Amongst the hardest days of my life was also one of the best. One of Jordan’s friends, my father, and myself were sitting beside him. I was playing his favourite songs, which he had been responding to by tapping his feet and looking to see where the sound was coming from. Roy, the friend, was making fun of Jordan light-heartedly, and I suggested that Jordan should “kick Roy.” Jordan lifted his leg, and booted Roy in the chest. I don’t think Roy has ever been so happy to be assaulted. As if that wasn’t enough, my dad made a joke, which I won’t repeat here, and Jordan laughed. Seeing him smile and laugh for the first time since the accident was one of the greatest things I’ve ever experienced. I left the hospital that day feeling genuinely hopeful not because I had to be, but because for the first time, I really felt I could be.
From that day on Jordan continued to progress at a remarkable—even miraculous—rate. He went from a man who was predicted to be catatonic for the rest of his life to being fully responsive. The first time we heard him speak was one of the best sounds we’ve ever heard. Steadily from there, Jordan got his voice back and started physical therapy. He went from moving his arms and legs to sitting up and eventually to standing and shuffling. After being moved to a physical rehab centre, Jordan began walking. Each day he walked further than he had the day before. It was a surgery that saved his life, but Jordan’s motivation and will are what got him as far as he has come—that, and according to him, the support of all of his friends and family. A few months after the accident occurred, Jordan finally got to come home.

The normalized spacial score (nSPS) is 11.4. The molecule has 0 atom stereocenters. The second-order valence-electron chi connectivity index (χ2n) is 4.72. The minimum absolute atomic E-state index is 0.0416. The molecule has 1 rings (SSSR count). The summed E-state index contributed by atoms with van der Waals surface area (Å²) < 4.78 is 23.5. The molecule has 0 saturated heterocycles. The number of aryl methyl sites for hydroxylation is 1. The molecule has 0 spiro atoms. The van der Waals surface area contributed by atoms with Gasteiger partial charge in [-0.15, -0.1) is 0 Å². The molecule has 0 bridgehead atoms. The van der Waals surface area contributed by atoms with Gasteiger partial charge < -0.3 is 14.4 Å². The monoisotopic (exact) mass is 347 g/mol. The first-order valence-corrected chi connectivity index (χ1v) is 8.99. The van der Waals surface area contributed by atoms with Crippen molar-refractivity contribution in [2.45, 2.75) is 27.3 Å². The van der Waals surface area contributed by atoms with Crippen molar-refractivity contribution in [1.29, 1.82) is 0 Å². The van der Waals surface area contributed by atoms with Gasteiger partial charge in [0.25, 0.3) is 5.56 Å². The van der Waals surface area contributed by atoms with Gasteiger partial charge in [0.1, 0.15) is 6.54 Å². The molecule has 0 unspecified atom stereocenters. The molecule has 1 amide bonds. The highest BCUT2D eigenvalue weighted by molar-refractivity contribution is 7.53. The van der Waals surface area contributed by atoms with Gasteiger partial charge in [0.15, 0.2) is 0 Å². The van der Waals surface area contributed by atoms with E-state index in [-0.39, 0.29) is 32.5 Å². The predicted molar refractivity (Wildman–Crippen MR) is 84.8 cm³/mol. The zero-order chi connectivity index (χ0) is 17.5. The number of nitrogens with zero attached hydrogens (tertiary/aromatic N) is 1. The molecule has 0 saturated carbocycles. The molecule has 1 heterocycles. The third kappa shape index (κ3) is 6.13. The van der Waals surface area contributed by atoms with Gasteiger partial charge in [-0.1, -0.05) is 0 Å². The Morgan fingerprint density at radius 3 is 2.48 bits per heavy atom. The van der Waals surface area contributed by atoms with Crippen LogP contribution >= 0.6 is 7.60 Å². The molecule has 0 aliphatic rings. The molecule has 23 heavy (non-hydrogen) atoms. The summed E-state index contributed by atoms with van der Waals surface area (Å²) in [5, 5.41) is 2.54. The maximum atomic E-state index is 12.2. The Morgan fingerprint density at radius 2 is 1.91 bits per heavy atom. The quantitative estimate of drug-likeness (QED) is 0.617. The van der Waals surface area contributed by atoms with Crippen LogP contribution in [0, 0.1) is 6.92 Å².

Now, my brother is walking almost entirely unassisted. He no longer needs a wheelchair and he’s doing more and more things on his own. He has been walking on a treadmill and swimming. But most importantly, he is completely himself. His personality hasn’t changed at all. He still has the exact same humour, the exact same stubborn streak that we love because it was that stubbornness that made him survive. It’s hard not to repeat the fact that this has been the most difficult thing that any of us—especially Jordan—have ever done. Even writing this was a huge challenge. The entire experience is one that I will never get over because from the moment I saw my brother’s comatose body, some part of me had no choice but to start grieving his loss. Emotionally, we all lost something that day we may never get back. But today, exactly six months after the accident, Jordan got his final surgery to place the pieces of his skull back inside his head. Now, both symbolically and physically, Jordan can only get better from here.
On the day of the accident, when we first arrived outside of the hospital as Jordan’s helicopter touched down, there were two rainbows casting their mark in the sky. Though I’m a notoriously unspiritual person, I chose to interpret this to be a sign that Jordan was going to be okay. I took a photograph of it and decided I would show it to him when he woke up. Now, six months later, the shadow of that fateful day has finally retreated, and I think we are all better people for having gone through it. Jordan is alive and well and I couldn’t possibly be more relieved and thankful to know that today…
I have my big brother back.